Monday, May 27, 2013

It's Memorial Day and I'm Home

It's Memorial Day and I'm home. Last year, I was in Afghanistan. Already, I had prayed over the bodies of Soldiers assassinated in their offices and worked alongside medical teams from two other nations in trying to identify remains after a helicopter crash. Soldiers had committed suicide, leaving stunned comrades and grieving families behind. I'm home and I'm glad to be alive. I rejoice that finally I can eat steak again. Elsewhere, families still grieve and comrades still grapple with the absences of those with whom they worked. I pray for those families and friends who grieve that God will comfort them. Sometime today I will call a cousin whose father died in Vietnam. I pray for peace. Most of all, I pray that all will be reconciled to God through Christ. I'm home. I don't see my grown children as much as I would like, but we're all alive. My wife is here with me. It's Memorial Day and I'm home.

Thursday, May 23, 2013

Growing in Godliness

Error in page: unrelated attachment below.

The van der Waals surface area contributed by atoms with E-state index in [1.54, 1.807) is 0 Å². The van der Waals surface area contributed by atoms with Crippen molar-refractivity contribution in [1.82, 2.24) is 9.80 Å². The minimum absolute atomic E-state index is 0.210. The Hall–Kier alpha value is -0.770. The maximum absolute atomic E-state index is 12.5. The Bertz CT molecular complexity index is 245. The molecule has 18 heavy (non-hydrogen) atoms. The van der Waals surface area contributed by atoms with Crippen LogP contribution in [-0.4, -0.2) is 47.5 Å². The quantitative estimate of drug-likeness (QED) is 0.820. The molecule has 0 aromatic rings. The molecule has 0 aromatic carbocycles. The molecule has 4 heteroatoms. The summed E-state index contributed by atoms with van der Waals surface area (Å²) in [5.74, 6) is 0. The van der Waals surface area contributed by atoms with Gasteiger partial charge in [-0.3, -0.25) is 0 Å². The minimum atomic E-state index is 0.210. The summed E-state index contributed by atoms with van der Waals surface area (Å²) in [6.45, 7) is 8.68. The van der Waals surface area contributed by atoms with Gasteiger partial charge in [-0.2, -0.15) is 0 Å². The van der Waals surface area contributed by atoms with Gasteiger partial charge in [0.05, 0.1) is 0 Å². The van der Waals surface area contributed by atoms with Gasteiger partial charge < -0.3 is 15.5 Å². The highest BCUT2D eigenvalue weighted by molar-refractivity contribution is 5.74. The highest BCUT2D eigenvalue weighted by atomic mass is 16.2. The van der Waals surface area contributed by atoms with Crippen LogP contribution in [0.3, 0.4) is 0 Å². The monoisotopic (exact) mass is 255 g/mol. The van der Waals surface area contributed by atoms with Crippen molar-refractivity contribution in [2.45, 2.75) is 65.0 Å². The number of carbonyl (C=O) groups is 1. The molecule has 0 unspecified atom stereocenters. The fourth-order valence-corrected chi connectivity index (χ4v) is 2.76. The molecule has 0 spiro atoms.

Individual Christians and churches should aim to grow in godliness. When we look at Titus 3:8-14, we discover in the concluding paragraph of a letter from a spiritual mentor to his evangelist protege several insights as to how to become more like God. When we examine the entire letter to discern what strengths and weaknesses the evangelist Titus and the church on Crete had, we discover that what Paul the mentor encouraged and what he said to avoid probably reflected what was happening there. We discover also that those Christians were like many of us today. Some Christians' lifestyles had not changed much since their conversion, and they should have! Older men had not earned the respect of younger men. Older women slandered. Servants conspired against their masters, did as little work as possible and stole. In response, Paul set down principles for godly living so that "those who have believed in God might take care to practice good works" (Titus 3:8). Christians must concentrate on doing what is good. We must make a conscious effort to do the right thing. If you have tried to catch a football that was thrown to you, you know that the football was not drawn to your hands by electromagnetic force. Growing in godliness is like that. You have to decide to do it, whether the good work is sharing food with the hungry, taking care of your children or telling someone about salvation through Jesus. To grow in godliness, Christians and especially evangelists, must avoid controversial questions. That does not mean that they tolerate heresy or promote lax behavior. Christians should focus on positive aspects of following Christ rather than arguing about every little thing that comes up. Paul warns Titus here to go out of his way to avoid foolish controversies, genealogies, quarrels and disputes about the law. He says that these activities are useless and idle. They do not produce growth in individuals or churches. Christians must avoid enforcing traditions as God's law and arguing over unimportant issues if they are to grow in godliness. Paul had left Titus on Crete for two reasons - to appoint elders and to set in order the things that were lacking (Titus 1:5). One might infer that Titus had been so busy trying to resolve every little dispute that he had not taken the time to what Paul had told him to do. To grow in godliness, Christians must correct divisive personalities who threaten to disrupt the unity of the church. Remember that Paul wanted Titus to appoint elders and set in order the things that were lacking. Elders, as mature spiritual leaders, would possess the credibility to address such problems. Paul told Titus, as an evangelist, to " convince them rigorously so that they might be healthy in the faith." Sometimes even the most patient counseling and thorough, sound teaching by well-grounded elders and evangelists fails to correct a problem situation in the church. IN this concluding passage of Titus, Paul tells what to do when troublemakers refuse to heed the warnings of the evangelist and elders. First, warn the troublemaker. If he refuses to repent, warn him again. If he still keeps on causing problems. drive him out before he cause more hamr to the body of Christ. His own actions have testified that he is not a godly person and that he intends to hurt the church. Divisive actions within the body of Christ are like cancer in the human body; if not treated early, they prove fatal. Note that the expulsion occurs only after several attempts to reason with the individual. Loving biblical discipline seeks first to restore the sinning Christian. Then all Christians can concentrate on doing good. But why this emphasis on doing good? Why avoid controversial questions? Why discipline divisive personalities? Paul writes in Titus 3:14, "Our people must learn to devote themselves to doing what is good in order that they may provide for daily necessities and not live unproductive lives." Older men will deserve and receive respect; older women will win the respect of younger women who will follow their examples in living for Christ. Younger men will use common sense and accomplish far more. Employees will earn respect from supervisors. We don't do this to earn salvation, but to demonstrate that we have received it and are grateful to the God who "saved us through the washing of rebirth and renewal by the Holy Spirit, whom he poured out on us generously through Jesus Christ our Savior, so that having been justified by his grace, we might become heirs having the hope of eternal life" (Titus 3:5b-7).